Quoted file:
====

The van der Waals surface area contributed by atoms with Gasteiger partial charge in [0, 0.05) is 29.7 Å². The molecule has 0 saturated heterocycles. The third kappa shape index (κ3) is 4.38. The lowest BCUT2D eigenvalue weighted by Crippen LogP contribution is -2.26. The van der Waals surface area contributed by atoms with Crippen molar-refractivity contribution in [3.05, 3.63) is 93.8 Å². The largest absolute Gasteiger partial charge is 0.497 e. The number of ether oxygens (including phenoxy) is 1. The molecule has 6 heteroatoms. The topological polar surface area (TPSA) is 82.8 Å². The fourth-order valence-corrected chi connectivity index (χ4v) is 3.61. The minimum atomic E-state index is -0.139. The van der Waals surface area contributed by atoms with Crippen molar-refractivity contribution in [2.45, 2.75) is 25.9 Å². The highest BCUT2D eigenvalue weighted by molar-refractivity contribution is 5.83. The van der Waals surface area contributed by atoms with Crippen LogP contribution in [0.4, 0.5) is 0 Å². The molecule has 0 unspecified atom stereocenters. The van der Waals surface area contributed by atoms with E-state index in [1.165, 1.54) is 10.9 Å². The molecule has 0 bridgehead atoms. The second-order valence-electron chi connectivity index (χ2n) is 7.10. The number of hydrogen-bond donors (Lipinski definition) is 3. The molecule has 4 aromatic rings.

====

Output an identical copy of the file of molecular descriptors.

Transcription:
The van der Waals surface area contributed by atoms with Gasteiger partial charge in [0, 0.05) is 29.7 Å². The molecule has 0 saturated heterocycles. The third kappa shape index (κ3) is 4.38. The lowest BCUT2D eigenvalue weighted by Crippen LogP contribution is -2.26. The van der Waals surface area contributed by atoms with Crippen molar-refractivity contribution in [3.05, 3.63) is 93.8 Å². The largest absolute Gasteiger partial charge is 0.497 e. The number of ether oxygens (including phenoxy) is 1. The molecule has 6 heteroatoms. The topological polar surface area (TPSA) is 82.8 Å². The fourth-order valence-corrected chi connectivity index (χ4v) is 3.61. The minimum atomic E-state index is -0.139. The van der Waals surface area contributed by atoms with Crippen molar-refractivity contribution in [2.45, 2.75) is 25.9 Å². The highest BCUT2D eigenvalue weighted by molar-refractivity contribution is 5.83. The van der Waals surface area contributed by atoms with Crippen LogP contribution in [0.4, 0.5) is 0 Å². The molecule has 0 unspecified atom stereocenters. The van der Waals surface area contributed by atoms with E-state index in [1.165, 1.54) is 10.9 Å². The molecule has 0 bridgehead atoms. The second-order valence-electron chi connectivity index (χ2n) is 7.10. The number of hydrogen-bond donors (Lipinski definition) is 3. The molecule has 4 aromatic rings.